Continuing Medical Education

Investigating developmental delay in South Africa: A pragmatic approach

K J Fieggen, L A Lambie, K A Donald

Abstract


Global developmental delay and intellectual disability are common disorders in every population, with a prevalence of 1 - 5%. Although a specific cause is not always immediately identifiable, for many affected people the aetiology is genetic or the result of secondary insult to the developing brain. Investigating children with intellectual developmental disorders (IDD) may be a significant challenge, especially in resource-limited settings. Comprehensive clinical evaluation is the first step and frequently determines the direction of further investigations. Hearing and vision screening and thyroid function tests should be performed in most patients. Children with neurological findings should undergo brain imaging, and careful consideration should be given to potential metabolic disorders in all children with IDD, a number of whom are amenable to treatment. Most children in whom a specific direction is not suggested after history-taking and examination, should be tested for chromosomal abnormalities, ideally with chromosomal microarray, which has a diagnostic detection rate of 8 - 20% in IDD. Additional tests may be indicated in particular settings, including broad-based testing for single-gene disorders, such as next-generation sequencing gene panels or exome analysis. All genetic testing has the potential of finding variants of uncertain significance, particularly when there are limited population data, such as in Africa. Making a specific diagnosis in IDD is of benefit to patients, their families and society. Therefore, a rational approach to investigating this group of patients is essential to maximise the health benefit in a cost-effective way.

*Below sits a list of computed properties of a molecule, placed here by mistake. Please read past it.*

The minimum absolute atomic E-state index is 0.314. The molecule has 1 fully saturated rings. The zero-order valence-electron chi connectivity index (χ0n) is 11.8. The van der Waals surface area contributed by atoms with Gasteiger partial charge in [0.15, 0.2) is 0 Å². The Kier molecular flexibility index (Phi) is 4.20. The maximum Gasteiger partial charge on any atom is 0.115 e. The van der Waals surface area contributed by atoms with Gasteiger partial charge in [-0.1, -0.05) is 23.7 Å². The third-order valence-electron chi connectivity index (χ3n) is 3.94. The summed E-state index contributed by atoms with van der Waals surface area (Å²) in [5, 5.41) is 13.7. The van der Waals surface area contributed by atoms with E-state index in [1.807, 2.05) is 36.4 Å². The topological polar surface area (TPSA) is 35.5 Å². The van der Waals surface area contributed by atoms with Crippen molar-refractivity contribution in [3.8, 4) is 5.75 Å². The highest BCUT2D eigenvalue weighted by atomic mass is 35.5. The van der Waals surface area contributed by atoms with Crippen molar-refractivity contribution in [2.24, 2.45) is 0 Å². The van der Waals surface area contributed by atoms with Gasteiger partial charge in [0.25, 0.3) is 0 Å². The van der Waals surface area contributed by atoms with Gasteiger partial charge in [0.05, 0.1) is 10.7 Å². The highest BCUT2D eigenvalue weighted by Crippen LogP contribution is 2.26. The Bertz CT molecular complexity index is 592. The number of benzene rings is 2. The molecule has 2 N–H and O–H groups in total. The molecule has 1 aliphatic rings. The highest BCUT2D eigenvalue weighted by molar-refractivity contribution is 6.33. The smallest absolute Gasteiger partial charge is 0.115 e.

Authors' affiliations

K J Fieggen, Division of Human Genetics, Department of Medicine, Faculty of Health Sciences, Groote Schuur Hospital and University of Cape Town, South Africa

L A Lambie, Genetics National Reference Laboratory, Ampath Trust, Pretoria, and Division of Human Genetics, School of Pathology, Faculty of Health Sciences, University of the Witwatersrand, Johannesburg, South Africa

K A Donald, Division of Developmental Paediatrics, Department of Paediatrics and Child Health, Red Cross War Memorial Children’s Hospital, Faculty of Health Sciences, University of Cape Town, South Africa

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Keywords

Developmental delay; South Africa

Cite this article

South African Medical Journal 2019;109(4):210-213. DOI:10.7196/SAMJ.2019.v109i4.13991

Article History

Date submitted: 2019-03-29
Date published: 2019-03-29

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